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How Cristiano Ronaldo’s antics are threatening to destroy his legacy and destabilise United’s season

Legend’s insubordination signals a painful end at Old Trafford as Erik Ten Hag has shown he won’t tolerate tantrums

Cristiano Ronaldo© Getty Images


The mood in the stands was buoyant, the celebrations on the pitch jubilant. Casemiro and Fred, Brazil team-mates and friends who had just overwhelmed Tottenham’s midfield, enjoyed a warm lingering embrace.

Antony and Lisandro Martinez applauded all corners of Old Trafford, the latter eventually leaving the field to loud chants of “Ar-gen-tina”. Marcus Rashford was beaming. How nice to see the England striker with a smile back on his face after a year in which he looked in a dark place.

Erik ten Hag got around pretty much each and every one of his players, a few backslaps here, high fives and fleeting hugs there, but the manager still wore a business-like look that said: “Brilliant boys but tomorrow – Chelsea”.

Manchester United had just produced one of their most complete performances in years and the squad and staff were all together to enjoy the moment and show their appreciation for the fans who had turned Old Trafford into quite the cauldron.

Except for one man, of course.

With more than 30 seconds of normal time remaining and another five minutes of stoppages to play, Cristiano Ronaldo resolved that he had seen enough. Wearing his bright orange substitutes’ bib, he made a solemn trudge for the tunnel, briefly craning his neck to see what was unfolding on the pitch. A few fans stuck out hands as Ronaldo entered the mouth of the tunnel.

And then he was gone.

It was a lowly act of petulance and selfishness from a player who, once again, managed to make the story about him, despite his relegation to the fringes. Ten Hag had also only made three of his five substitutes by that stage, so if the manager had needed to call on Ronaldo in those closing stages – perhaps because of an unforeseen injury – the forward was nowhere to be seen.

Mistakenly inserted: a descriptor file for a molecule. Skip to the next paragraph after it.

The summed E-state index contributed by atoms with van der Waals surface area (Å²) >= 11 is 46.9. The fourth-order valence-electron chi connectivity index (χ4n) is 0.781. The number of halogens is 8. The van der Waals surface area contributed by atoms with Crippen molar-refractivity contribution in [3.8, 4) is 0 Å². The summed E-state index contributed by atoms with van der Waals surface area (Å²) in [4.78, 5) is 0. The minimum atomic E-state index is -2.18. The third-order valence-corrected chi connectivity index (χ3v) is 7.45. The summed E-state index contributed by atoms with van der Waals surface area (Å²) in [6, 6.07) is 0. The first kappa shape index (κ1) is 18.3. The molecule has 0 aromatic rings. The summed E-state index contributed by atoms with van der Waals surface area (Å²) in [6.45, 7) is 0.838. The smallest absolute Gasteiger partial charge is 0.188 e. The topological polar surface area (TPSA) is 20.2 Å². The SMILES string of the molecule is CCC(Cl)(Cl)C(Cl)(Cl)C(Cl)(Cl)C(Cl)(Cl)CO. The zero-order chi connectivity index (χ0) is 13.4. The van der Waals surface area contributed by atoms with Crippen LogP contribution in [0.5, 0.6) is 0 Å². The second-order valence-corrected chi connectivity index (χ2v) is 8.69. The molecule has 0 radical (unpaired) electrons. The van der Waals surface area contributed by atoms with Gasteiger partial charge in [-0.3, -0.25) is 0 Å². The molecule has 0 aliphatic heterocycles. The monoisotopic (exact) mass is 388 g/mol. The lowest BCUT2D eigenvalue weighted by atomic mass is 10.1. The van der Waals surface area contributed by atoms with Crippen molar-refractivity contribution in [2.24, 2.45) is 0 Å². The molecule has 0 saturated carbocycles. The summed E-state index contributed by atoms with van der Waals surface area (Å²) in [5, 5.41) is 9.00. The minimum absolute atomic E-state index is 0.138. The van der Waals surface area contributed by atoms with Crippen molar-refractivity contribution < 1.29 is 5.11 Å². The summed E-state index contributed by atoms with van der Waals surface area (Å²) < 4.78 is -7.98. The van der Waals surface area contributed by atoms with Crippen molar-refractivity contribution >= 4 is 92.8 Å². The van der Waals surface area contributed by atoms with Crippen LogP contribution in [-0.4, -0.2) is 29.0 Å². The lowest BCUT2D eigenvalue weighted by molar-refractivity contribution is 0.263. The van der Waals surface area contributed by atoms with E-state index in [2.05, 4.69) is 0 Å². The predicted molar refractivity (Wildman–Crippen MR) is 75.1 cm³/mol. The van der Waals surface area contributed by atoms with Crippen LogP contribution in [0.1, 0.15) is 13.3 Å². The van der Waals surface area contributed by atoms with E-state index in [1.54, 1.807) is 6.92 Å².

If that felt like two fingers up to his team-mates and manager, Ronaldo would soon double down: walking out of Old Trafford before the game was over less than 12 weeks after being rebuked by Ten Hag for doing something similar during a pre-season friendly against Rayo Vallecano in July. Ten Hag made it clear such behaviour was “unacceptable”. This was an open act of insubordination, and Ten Hag cannot allow such defiance to go unpunished.

The Dutchman has shown he is unafraid to make big decisions and put noses out of joint since taking charge at Old Trafford. Now he must make an example of Ronaldo by fining the player and reminding him of his responsibilities to the club that pays his eye-watering wages. An apology would not go amiss either.

Ten Hag has re-established the authority of the manager at United: here is another opportunity to remind everyone who is boss.

What is unfolding this season cannot be easy for the greatest goalscorer in the history of the men’s game and one of the sport’s true giants. Handling Ronaldo’s decline was never going to be straightforward – for the player or his manager – and everyone can see he is having a hard time accepting his own mortality and reduced status.

But none of those things is an excuse for defying your manager and abandoning your team-mates in such fashion.

It is one thing to be substituted with a cob on – as he was against Newcastle on Sunday – and sit there brooding on the bench, quite another to leave that bench altogether and then the ground with a game still being played.

Listening to Patrice Evra, in his role as a pundit for Amazon Prime Video, trying to make excuses for his former team-mate on Wednesday was excruciating, and credit to presenter Gabby Logan for not allowing the matter to rest. Actions like this can destabilise dressing rooms and Ronaldo, should be setting an example – playing or not.

It takes a certain kind of hubris to be willing to walk off the touchline and then out of the stadium like the Portugal striker did on Wednesday and deflect attention from what should have been a night of solely positive headlines for his club. Was this part of some plan to try and force United’s hand to facilitate his exit in January? Or was this a more impulsive action and Ronaldo, taking pity on himself, sought a warped, if very public, outlet for his frustration and annoyance at his plight?

Either way, he was guilty of sabotaging his manager and his team-mates.

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